If you’ve been longing for the days when the sun isn’t already setting as the workday ends, wait no more. It’s time to spring ahead.
Daylight saving time begins at 2 a.m. Sunday. That’s when we set our clocks ahead one hour, leading to more light in the evenings.
Yes, we lose an hour of sleep this weekend. But we will get it back in November, when the clocks are set back again as daylight saving time ends. And yes, it will be darker as we head to work and school in the mornings.
Daylight saving time “has the effect of moving one hour of daylight from the morning to the evening,” says the National Institute of Standards and Technology, the official timekeeper for the United States.
Unless, of course, you live in one of the areas where the time switch doesn’t apply. Hawaii, American Samoa, Guam, Puerto Rico, the Virgin Islands and all of Arizona except the Navajo reservation do not observe daylight saving time.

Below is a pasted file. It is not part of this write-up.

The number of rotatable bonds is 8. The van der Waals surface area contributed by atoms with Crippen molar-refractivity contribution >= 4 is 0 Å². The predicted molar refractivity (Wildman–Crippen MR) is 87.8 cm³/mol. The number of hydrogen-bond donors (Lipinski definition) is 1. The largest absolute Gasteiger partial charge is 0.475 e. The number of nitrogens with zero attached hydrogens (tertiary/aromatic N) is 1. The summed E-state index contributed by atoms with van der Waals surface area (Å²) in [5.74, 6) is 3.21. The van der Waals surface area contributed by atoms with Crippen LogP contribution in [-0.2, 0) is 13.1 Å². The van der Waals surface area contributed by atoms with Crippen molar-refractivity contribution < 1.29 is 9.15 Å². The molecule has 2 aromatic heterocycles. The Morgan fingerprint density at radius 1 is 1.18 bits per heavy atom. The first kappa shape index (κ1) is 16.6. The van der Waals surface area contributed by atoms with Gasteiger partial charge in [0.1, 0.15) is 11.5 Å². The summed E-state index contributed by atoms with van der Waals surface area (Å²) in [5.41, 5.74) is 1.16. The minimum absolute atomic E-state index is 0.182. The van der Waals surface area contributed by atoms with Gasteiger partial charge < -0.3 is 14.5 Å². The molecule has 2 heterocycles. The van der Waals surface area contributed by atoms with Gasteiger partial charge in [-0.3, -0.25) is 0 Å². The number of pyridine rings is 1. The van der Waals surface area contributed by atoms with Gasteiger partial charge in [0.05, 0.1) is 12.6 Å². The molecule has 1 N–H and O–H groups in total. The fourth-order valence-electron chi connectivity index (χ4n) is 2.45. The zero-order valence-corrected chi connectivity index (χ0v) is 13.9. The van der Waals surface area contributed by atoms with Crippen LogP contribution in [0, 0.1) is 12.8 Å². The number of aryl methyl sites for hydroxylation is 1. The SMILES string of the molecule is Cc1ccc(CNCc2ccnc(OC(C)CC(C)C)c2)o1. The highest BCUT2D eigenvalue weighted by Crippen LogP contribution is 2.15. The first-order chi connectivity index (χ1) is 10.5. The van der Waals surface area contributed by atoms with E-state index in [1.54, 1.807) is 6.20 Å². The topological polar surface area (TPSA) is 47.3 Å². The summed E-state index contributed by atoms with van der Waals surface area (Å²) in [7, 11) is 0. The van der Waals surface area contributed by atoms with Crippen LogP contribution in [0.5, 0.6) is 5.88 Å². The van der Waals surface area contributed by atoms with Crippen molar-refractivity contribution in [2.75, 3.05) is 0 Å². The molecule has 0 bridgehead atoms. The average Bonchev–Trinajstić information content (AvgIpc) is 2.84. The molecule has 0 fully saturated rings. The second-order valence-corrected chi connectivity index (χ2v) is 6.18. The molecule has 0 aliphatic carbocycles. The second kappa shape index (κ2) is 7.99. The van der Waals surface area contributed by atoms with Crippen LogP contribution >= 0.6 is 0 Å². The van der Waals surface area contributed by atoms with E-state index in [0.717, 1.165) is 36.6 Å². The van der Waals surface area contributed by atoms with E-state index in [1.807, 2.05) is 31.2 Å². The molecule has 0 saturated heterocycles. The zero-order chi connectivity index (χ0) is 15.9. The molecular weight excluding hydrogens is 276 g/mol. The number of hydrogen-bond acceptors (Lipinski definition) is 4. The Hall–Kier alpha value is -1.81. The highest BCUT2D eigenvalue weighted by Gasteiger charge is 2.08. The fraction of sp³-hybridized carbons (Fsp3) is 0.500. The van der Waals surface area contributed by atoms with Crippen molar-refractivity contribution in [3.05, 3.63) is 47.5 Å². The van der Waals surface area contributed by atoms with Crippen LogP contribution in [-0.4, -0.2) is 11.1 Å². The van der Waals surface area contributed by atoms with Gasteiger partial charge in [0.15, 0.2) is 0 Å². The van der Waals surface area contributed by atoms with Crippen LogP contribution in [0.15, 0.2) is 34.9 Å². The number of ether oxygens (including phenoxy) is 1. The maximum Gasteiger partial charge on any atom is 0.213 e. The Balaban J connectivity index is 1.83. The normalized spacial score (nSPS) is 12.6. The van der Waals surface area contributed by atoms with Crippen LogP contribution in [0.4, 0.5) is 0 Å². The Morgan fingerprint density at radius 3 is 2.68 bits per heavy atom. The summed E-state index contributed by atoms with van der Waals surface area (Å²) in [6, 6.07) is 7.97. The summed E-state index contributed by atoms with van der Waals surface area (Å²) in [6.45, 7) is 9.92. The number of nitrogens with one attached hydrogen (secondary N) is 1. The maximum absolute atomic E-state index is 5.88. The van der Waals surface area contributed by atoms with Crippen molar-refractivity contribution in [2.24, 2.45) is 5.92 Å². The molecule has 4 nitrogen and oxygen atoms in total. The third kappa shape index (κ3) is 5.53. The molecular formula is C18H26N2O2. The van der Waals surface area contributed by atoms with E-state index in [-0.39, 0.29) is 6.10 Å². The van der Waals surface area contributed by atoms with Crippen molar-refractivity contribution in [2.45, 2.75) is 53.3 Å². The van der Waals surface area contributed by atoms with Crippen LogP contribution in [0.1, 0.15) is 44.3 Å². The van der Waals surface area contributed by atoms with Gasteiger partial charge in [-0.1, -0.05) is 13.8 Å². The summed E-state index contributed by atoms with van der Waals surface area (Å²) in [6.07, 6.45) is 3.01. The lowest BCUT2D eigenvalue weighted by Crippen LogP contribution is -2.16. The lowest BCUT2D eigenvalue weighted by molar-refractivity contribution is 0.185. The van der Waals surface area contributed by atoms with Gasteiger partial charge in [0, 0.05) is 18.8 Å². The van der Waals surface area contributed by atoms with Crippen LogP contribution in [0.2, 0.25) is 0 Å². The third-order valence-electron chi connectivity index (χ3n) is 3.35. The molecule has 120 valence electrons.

We spend more of the year in daylight saving time than we used to. In 2007, the period was extended for one month in an effort to reduce energy consumption.
Daylight saving time now runs from 2 a.m. on the second Sunday of March until 2 a.m. on the first Sunday of November, a 238-day span that covers 65 percent of the year.
Though our evenings may have more sunlight, not everyone is a fan of the dark mornings to come.
Sixty-one percent of adults surveyed by the Better Sleep Council, a nonprofit that supports the mattress industry, say they feel the effects of the switch the Monday after resetting their clocks. And 11 percent say it takes them more than a week to get back to normal.
Many fire departments use the twice-a-year clock changes to encourage people to check their smoke alarms.
Philadelphia Fire Commissioner Lloyd Ayers and Renee Cardwell Hughes, chief executive of the American Red Cross of Southeastern Pennsylvania, are visiting a senior center in East Mount Airy today to encourage residents to check alarms.
Ayers and other firefighters will also visit homes throughout the city today, Saturday and Sunday to install alarms and distribute fire-safety information.